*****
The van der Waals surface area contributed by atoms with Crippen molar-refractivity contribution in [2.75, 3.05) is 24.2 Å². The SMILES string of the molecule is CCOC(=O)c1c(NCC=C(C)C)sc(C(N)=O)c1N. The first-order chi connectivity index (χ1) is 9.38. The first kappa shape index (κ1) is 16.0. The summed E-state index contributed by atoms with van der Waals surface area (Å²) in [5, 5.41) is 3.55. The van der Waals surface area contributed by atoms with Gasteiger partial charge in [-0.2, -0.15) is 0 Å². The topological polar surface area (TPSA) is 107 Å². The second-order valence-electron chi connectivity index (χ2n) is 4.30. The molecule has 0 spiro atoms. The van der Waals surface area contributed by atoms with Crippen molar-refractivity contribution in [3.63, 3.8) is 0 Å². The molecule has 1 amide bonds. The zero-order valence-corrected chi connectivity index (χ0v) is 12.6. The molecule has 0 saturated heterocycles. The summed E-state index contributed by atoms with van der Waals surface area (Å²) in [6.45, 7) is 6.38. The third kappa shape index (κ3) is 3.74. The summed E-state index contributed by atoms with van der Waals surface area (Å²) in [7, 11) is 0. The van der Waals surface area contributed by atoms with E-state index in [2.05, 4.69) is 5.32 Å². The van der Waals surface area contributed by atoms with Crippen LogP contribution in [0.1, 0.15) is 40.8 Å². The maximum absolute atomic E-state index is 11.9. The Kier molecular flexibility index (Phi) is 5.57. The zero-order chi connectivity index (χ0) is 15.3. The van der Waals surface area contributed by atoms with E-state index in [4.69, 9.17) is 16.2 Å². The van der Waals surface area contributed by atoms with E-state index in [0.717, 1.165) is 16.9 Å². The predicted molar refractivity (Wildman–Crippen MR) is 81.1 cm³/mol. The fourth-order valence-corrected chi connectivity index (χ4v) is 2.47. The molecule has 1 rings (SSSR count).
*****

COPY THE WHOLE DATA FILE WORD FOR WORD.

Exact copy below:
The van der Waals surface area contributed by atoms with Crippen molar-refractivity contribution in [2.75, 3.05) is 24.2 Å². The SMILES string of the molecule is CCOC(=O)c1c(NCC=C(C)C)sc(C(N)=O)c1N. The first-order chi connectivity index (χ1) is 9.38. The first kappa shape index (κ1) is 16.0. The summed E-state index contributed by atoms with van der Waals surface area (Å²) in [5, 5.41) is 3.55. The van der Waals surface area contributed by atoms with Gasteiger partial charge in [-0.2, -0.15) is 0 Å². The topological polar surface area (TPSA) is 107 Å². The second-order valence-electron chi connectivity index (χ2n) is 4.30. The molecule has 0 spiro atoms. The van der Waals surface area contributed by atoms with Crippen molar-refractivity contribution in [3.63, 3.8) is 0 Å². The molecule has 1 amide bonds. The zero-order valence-corrected chi connectivity index (χ0v) is 12.6. The molecule has 0 saturated heterocycles. The summed E-state index contributed by atoms with van der Waals surface area (Å²) in [6.45, 7) is 6.38. The third kappa shape index (κ3) is 3.74. The summed E-state index contributed by atoms with van der Waals surface area (Å²) in [7, 11) is 0. The van der Waals surface area contributed by atoms with E-state index in [2.05, 4.69) is 5.32 Å². The van der Waals surface area contributed by atoms with Crippen LogP contribution in [0.1, 0.15) is 40.8 Å². The maximum absolute atomic E-state index is 11.9. The Kier molecular flexibility index (Phi) is 5.57. The zero-order chi connectivity index (χ0) is 15.3. The van der Waals surface area contributed by atoms with E-state index in [4.69, 9.17) is 16.2 Å². The van der Waals surface area contributed by atoms with E-state index in [0.717, 1.165) is 16.9 Å². The predicted molar refractivity (Wildman–Crippen MR) is 81.1 cm³/mol. The fourth-order valence-corrected chi connectivity index (χ4v) is 2.47. The molecule has 1 rings (SSSR count).